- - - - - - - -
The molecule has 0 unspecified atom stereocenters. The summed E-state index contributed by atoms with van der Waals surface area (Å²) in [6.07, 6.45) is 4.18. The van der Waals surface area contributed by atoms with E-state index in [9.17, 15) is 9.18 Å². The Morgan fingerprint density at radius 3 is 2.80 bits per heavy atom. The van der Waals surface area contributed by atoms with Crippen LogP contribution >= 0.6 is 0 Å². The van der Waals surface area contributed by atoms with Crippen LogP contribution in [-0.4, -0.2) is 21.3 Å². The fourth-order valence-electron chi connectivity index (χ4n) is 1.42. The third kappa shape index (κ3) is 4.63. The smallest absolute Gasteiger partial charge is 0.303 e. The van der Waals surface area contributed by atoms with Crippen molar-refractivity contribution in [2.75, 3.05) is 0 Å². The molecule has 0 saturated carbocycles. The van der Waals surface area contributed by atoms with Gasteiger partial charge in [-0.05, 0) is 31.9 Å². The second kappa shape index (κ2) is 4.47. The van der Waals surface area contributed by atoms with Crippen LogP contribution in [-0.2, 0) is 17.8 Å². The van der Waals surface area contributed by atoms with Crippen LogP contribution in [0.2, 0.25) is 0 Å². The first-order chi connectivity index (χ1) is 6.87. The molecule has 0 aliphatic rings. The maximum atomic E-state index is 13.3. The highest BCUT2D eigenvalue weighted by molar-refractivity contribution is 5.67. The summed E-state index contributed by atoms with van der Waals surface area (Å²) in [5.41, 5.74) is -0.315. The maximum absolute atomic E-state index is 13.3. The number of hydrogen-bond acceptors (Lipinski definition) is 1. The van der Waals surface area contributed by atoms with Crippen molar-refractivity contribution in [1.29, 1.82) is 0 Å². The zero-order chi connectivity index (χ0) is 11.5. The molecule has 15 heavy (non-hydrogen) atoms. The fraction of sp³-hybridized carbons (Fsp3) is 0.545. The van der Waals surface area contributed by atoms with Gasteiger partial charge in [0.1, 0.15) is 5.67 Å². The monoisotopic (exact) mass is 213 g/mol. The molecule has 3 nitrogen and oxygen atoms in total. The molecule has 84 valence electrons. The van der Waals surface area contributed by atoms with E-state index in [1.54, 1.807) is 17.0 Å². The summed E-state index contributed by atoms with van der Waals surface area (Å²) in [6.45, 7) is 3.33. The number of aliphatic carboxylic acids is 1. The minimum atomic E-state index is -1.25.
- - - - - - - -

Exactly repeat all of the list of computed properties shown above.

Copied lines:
The molecule has 0 unspecified atom stereocenters. The summed E-state index contributed by atoms with van der Waals surface area (Å²) in [6.07, 6.45) is 4.18. The van der Waals surface area contributed by atoms with E-state index in [9.17, 15) is 9.18 Å². The Morgan fingerprint density at radius 3 is 2.80 bits per heavy atom. The van der Waals surface area contributed by atoms with Crippen LogP contribution >= 0.6 is 0 Å². The van der Waals surface area contributed by atoms with Crippen LogP contribution in [-0.4, -0.2) is 21.3 Å². The fourth-order valence-electron chi connectivity index (χ4n) is 1.42. The third kappa shape index (κ3) is 4.63. The smallest absolute Gasteiger partial charge is 0.303 e. The van der Waals surface area contributed by atoms with Crippen molar-refractivity contribution in [2.75, 3.05) is 0 Å². The molecule has 0 saturated carbocycles. The van der Waals surface area contributed by atoms with Gasteiger partial charge in [-0.05, 0) is 31.9 Å². The second kappa shape index (κ2) is 4.47. The van der Waals surface area contributed by atoms with Crippen LogP contribution in [-0.2, 0) is 17.8 Å². The van der Waals surface area contributed by atoms with Crippen LogP contribution in [0.2, 0.25) is 0 Å². The first-order chi connectivity index (χ1) is 6.87. The molecule has 0 aliphatic rings. The maximum atomic E-state index is 13.3. The highest BCUT2D eigenvalue weighted by molar-refractivity contribution is 5.67. The summed E-state index contributed by atoms with van der Waals surface area (Å²) in [5.41, 5.74) is -0.315. The maximum absolute atomic E-state index is 13.3. The number of hydrogen-bond acceptors (Lipinski definition) is 1. The van der Waals surface area contributed by atoms with Crippen molar-refractivity contribution in [1.29, 1.82) is 0 Å². The zero-order chi connectivity index (χ0) is 11.5. The molecule has 15 heavy (non-hydrogen) atoms. The fraction of sp³-hybridized carbons (Fsp3) is 0.545. The van der Waals surface area contributed by atoms with Gasteiger partial charge in [0.1, 0.15) is 5.67 Å². The monoisotopic (exact) mass is 213 g/mol. The molecule has 3 nitrogen and oxygen atoms in total. The molecule has 84 valence electrons. The van der Waals surface area contributed by atoms with E-state index in [1.54, 1.807) is 17.0 Å². The summed E-state index contributed by atoms with van der Waals surface area (Å²) in [6.45, 7) is 3.33. The number of aliphatic carboxylic acids is 1. The minimum atomic E-state index is -1.25.